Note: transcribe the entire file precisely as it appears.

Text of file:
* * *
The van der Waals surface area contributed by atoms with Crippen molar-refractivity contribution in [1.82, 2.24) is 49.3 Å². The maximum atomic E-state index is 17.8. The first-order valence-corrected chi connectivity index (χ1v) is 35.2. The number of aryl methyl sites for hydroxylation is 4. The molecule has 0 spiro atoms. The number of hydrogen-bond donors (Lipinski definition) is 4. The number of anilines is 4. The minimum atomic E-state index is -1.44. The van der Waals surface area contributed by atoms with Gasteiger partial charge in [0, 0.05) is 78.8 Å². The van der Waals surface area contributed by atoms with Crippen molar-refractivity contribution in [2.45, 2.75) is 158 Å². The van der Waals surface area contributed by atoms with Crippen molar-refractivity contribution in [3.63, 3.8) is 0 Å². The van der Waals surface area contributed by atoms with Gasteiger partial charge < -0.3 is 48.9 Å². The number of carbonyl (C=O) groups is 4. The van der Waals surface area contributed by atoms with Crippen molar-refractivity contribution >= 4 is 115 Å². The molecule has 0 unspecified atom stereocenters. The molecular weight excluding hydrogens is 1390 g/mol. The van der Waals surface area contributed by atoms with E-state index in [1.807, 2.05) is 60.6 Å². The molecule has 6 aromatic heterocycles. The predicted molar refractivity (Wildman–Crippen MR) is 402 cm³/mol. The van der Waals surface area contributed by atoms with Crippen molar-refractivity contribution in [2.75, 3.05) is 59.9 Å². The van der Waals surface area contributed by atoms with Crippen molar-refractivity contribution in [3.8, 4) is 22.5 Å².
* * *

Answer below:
The van der Waals surface area contributed by atoms with Crippen molar-refractivity contribution in [1.82, 2.24) is 49.3 Å². The maximum atomic E-state index is 17.8. The first-order valence-corrected chi connectivity index (χ1v) is 35.2. The number of aryl methyl sites for hydroxylation is 4. The molecule has 0 spiro atoms. The number of hydrogen-bond donors (Lipinski definition) is 4. The number of anilines is 4. The minimum atomic E-state index is -1.44. The van der Waals surface area contributed by atoms with Gasteiger partial charge in [0, 0.05) is 78.8 Å². The van der Waals surface area contributed by atoms with Crippen molar-refractivity contribution in [2.45, 2.75) is 158 Å². The van der Waals surface area contributed by atoms with Crippen molar-refractivity contribution in [3.63, 3.8) is 0 Å². The van der Waals surface area contributed by atoms with Gasteiger partial charge < -0.3 is 48.9 Å². The number of carbonyl (C=O) groups is 4. The van der Waals surface area contributed by atoms with Crippen molar-refractivity contribution >= 4 is 115 Å². The molecule has 0 unspecified atom stereocenters. The molecular weight excluding hydrogens is 1390 g/mol. The van der Waals surface area contributed by atoms with E-state index in [1.807, 2.05) is 60.6 Å². The molecule has 6 aromatic heterocycles. The predicted molar refractivity (Wildman–Crippen MR) is 402 cm³/mol. The van der Waals surface area contributed by atoms with Crippen molar-refractivity contribution in [2.75, 3.05) is 59.9 Å². The van der Waals surface area contributed by atoms with Crippen molar-refractivity contribution in [3.8, 4) is 22.5 Å².